Yalta 2023: Planning for Life After the Russian Invasion

In Brussels, Jens Stoltenberg’s answers about Ukrainian NATO ascension deeply frustrated the Ukrainians in attendance. Photo: Dursun Aydemir/Anadolu Agency via Getty Images
Julia Ioffe
May 30, 2023

Last week, I attended two conferences. The first was the Brussels Forum, organized by the German Marshall Fund, on the future of Ukraine. The second, organized by the Lithuanian Foreign Ministry, focused on what will happen to Russia. It was a week spent imagining a long-term forecast for both countries at a time when even the present is hard to fathom. 

The questions are myriad. How, for example, do you rebuild a country while it is being actively destroyed by a foreign army? How do you understand the future of a country that has kicked out all real journalists, making the present reality so hard to understand? How do you reimagine a country whose territorial integrity is very much up in the air, or one whose dictator seems more powerful at home than ever?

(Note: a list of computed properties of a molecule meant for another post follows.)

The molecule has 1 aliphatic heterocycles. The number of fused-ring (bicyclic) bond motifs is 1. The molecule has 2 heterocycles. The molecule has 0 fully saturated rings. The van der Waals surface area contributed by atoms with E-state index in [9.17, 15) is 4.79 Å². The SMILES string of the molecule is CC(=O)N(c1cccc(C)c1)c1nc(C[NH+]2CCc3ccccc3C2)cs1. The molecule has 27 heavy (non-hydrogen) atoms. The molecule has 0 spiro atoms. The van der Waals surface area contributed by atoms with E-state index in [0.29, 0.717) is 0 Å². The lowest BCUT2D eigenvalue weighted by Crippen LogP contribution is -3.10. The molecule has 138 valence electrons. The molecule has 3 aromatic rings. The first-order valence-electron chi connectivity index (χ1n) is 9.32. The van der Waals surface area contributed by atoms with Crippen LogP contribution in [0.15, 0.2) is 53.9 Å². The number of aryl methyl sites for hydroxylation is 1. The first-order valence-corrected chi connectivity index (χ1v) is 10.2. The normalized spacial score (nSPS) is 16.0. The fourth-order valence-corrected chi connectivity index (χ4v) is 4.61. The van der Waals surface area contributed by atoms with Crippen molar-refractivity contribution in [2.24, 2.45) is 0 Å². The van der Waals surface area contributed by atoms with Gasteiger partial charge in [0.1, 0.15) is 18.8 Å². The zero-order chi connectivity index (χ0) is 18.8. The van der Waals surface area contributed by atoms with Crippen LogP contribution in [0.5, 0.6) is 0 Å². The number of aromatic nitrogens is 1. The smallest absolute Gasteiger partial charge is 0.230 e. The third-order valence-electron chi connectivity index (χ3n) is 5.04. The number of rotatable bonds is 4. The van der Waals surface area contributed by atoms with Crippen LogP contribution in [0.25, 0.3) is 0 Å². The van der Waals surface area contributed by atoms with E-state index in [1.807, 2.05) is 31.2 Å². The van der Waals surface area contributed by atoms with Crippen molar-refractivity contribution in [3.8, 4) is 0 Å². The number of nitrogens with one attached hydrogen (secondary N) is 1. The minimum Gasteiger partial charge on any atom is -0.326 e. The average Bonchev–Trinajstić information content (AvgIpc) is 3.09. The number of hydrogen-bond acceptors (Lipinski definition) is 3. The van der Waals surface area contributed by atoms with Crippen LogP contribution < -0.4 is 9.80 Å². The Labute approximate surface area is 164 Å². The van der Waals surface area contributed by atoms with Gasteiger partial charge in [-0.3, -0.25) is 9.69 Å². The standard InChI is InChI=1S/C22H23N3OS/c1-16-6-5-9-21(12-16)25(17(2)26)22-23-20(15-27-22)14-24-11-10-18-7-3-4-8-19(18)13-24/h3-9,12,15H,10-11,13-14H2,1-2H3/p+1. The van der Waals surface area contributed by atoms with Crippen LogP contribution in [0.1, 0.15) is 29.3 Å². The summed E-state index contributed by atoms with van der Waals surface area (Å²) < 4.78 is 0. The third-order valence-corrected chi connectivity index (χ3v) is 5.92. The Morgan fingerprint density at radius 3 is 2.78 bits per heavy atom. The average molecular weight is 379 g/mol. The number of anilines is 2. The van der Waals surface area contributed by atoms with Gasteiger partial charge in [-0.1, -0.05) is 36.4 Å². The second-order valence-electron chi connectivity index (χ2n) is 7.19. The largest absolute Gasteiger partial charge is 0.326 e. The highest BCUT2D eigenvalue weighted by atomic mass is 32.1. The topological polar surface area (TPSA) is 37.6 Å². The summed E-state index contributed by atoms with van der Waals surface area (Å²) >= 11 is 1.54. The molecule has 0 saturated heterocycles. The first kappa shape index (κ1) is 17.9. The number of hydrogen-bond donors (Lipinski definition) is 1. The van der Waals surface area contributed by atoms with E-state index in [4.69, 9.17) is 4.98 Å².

These are questions I find exceedingly hard to grapple with. In the context of a panel discussion, they can devolve into the equivalent of arguing about the shape of a cloud. And they often did. At one point, a young Ukrainian activist from Odessa, understandably furious at the Russian people, asked me if I thought it was probable that Russia would ever be a democratic country. I told her I had absolutely no idea. Was it likely? No. Was it impossible? Also no. After all, who in 1942 would have thought that Germany would become a liberal multi-ethnic democracy, and a pillar of the democratic trans-Atlantic alliance that mostly held Europe and NATO together while Donald Trump was in power? In Vilnius, scholar Sergey Medvedev made an almost identical point: it was hard to imagine an Allied victory, in 1942, let alone the contours of the world that emerged from it.